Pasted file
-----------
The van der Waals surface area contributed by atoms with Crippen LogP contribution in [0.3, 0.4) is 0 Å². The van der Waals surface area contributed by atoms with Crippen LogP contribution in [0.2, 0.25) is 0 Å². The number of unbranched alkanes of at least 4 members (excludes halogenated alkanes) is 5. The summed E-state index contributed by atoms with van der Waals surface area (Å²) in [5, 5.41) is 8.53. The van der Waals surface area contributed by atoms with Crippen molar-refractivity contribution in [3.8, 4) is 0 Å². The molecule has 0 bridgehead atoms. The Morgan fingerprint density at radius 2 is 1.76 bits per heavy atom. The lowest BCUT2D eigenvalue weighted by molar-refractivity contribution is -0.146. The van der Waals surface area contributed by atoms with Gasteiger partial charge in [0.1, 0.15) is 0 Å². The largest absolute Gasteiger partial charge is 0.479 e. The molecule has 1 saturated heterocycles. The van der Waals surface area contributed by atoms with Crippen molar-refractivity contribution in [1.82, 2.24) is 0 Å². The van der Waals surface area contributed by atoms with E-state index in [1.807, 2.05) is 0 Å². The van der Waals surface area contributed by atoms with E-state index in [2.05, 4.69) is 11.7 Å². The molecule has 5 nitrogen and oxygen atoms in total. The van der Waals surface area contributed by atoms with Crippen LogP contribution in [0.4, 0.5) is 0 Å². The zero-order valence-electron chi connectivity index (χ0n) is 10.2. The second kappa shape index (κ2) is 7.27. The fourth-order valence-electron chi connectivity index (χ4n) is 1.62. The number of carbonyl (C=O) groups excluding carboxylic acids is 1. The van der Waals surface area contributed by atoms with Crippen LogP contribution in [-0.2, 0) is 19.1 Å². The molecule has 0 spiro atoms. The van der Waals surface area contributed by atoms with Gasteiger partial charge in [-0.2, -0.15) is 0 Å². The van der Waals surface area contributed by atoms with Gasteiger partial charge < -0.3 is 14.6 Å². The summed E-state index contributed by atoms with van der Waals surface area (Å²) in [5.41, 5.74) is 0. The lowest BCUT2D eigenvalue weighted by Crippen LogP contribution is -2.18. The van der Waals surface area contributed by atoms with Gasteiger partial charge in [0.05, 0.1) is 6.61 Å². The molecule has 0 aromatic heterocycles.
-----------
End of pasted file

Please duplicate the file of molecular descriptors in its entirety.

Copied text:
The van der Waals surface area contributed by atoms with Crippen LogP contribution in [0.3, 0.4) is 0 Å². The van der Waals surface area contributed by atoms with Crippen LogP contribution in [0.2, 0.25) is 0 Å². The number of unbranched alkanes of at least 4 members (excludes halogenated alkanes) is 5. The summed E-state index contributed by atoms with van der Waals surface area (Å²) in [5, 5.41) is 8.53. The van der Waals surface area contributed by atoms with Crippen molar-refractivity contribution in [3.8, 4) is 0 Å². The molecule has 0 bridgehead atoms. The Morgan fingerprint density at radius 2 is 1.76 bits per heavy atom. The lowest BCUT2D eigenvalue weighted by molar-refractivity contribution is -0.146. The van der Waals surface area contributed by atoms with Gasteiger partial charge in [0.1, 0.15) is 0 Å². The largest absolute Gasteiger partial charge is 0.479 e. The molecule has 1 saturated heterocycles. The van der Waals surface area contributed by atoms with Crippen molar-refractivity contribution in [1.82, 2.24) is 0 Å². The van der Waals surface area contributed by atoms with E-state index in [1.807, 2.05) is 0 Å². The van der Waals surface area contributed by atoms with E-state index in [2.05, 4.69) is 11.7 Å². The molecule has 5 nitrogen and oxygen atoms in total. The van der Waals surface area contributed by atoms with Crippen LogP contribution in [0.4, 0.5) is 0 Å². The zero-order valence-electron chi connectivity index (χ0n) is 10.2. The second kappa shape index (κ2) is 7.27. The fourth-order valence-electron chi connectivity index (χ4n) is 1.62. The number of carbonyl (C=O) groups excluding carboxylic acids is 1. The van der Waals surface area contributed by atoms with Crippen LogP contribution in [-0.2, 0) is 19.1 Å². The molecule has 0 spiro atoms. The van der Waals surface area contributed by atoms with Gasteiger partial charge in [-0.2, -0.15) is 0 Å². The van der Waals surface area contributed by atoms with Gasteiger partial charge < -0.3 is 14.6 Å². The summed E-state index contributed by atoms with van der Waals surface area (Å²) in [5.41, 5.74) is 0. The lowest BCUT2D eigenvalue weighted by Crippen LogP contribution is -2.18. The van der Waals surface area contributed by atoms with Gasteiger partial charge in [0.05, 0.1) is 6.61 Å². The molecule has 0 aromatic heterocycles.